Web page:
Mouldings by hand.

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Adam W.

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Here are a couple of cornice mouldings which were planed using H&R moulding planes and a wooden rebate planes.

They are taken from Sheraton The Cabinetmakers and Upholsterers Drawing Book, 1793.


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I'll do some surbase mouldings over the next few days and add them here.
 
Boxwood templets for Sheraton's surbase sections Nº 2 & Nº 3.


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I've made them from boxwood as I want to build up a library of 17th & 18th century mouldings for use later on. They will be used to mark out the ends of the section so that I can work out the rebates.
 
I really like those run mouldings like that, never got the opportunity to have a go at it though.

managed to spit one surbase moulding out this afternoon, Sheraton's Nº 2 with a thumb moulding, compound cove, a couple of fillets and a bead.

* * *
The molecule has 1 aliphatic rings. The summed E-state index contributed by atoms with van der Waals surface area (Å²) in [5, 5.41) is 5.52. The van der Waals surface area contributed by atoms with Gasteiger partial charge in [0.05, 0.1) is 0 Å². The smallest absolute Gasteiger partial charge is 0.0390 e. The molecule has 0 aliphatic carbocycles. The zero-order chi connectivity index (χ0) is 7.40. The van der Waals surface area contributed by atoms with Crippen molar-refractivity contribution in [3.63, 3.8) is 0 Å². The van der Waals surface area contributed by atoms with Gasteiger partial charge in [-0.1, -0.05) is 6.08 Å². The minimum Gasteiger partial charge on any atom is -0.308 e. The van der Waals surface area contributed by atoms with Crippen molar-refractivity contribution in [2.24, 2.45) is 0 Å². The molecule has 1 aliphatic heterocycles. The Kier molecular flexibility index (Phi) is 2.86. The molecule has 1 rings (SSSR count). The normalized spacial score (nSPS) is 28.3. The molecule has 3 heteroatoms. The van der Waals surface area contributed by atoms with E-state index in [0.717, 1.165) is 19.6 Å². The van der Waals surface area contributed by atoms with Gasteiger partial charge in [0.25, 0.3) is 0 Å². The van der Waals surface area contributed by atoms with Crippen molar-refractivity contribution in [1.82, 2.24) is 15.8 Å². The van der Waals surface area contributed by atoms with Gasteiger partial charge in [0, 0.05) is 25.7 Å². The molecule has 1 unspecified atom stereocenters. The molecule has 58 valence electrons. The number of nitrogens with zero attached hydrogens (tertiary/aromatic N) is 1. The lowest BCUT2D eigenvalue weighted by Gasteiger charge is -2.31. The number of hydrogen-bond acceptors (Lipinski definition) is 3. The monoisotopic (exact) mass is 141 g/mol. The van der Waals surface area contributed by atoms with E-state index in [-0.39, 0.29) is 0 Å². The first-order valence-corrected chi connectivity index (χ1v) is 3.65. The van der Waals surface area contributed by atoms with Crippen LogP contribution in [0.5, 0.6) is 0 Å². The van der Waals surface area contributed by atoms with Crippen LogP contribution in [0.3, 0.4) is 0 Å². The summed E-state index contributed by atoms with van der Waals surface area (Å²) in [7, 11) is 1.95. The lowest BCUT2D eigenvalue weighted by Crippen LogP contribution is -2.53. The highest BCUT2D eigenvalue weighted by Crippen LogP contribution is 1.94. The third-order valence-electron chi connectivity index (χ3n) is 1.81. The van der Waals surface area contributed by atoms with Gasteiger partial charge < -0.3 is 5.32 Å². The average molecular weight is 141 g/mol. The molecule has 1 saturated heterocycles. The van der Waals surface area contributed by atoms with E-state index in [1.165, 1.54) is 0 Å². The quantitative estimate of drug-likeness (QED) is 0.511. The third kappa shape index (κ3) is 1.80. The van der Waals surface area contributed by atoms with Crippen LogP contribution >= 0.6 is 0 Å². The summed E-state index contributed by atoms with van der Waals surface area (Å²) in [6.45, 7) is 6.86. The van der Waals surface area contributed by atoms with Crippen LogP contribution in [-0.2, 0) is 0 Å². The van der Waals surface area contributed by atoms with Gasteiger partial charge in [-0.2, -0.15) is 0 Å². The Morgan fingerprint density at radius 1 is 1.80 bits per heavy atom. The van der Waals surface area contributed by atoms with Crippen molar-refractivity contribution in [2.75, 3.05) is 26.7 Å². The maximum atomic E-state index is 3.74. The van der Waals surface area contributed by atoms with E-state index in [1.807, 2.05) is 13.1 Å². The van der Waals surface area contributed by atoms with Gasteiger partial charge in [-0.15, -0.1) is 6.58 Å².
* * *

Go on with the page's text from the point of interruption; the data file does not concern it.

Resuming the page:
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Cut the primary and secondary rebates.


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Then just plane it with the H&R's like zo.
 
Hi Adam, This reminded me of this pretty amazing guy on YT who made his own - I was well impressed


With the thought of insulating some of our rooms that have similar mouldings I watched with interest. I've seen his videos before on some of his sash window work, always top quality. Best moment is at 26:50s made me laugh a lot.
 
That's a good question.

I have lots of riven oak that has very straight grain, with few defects. It's perfect for mouldings like these Sheraton mouldings which are for furniture, so they wouldn't necessarily have been painted. The oak burnishes well, as I'm not intending to do any sanding and the burnishing shows up all of the defects from poor technique.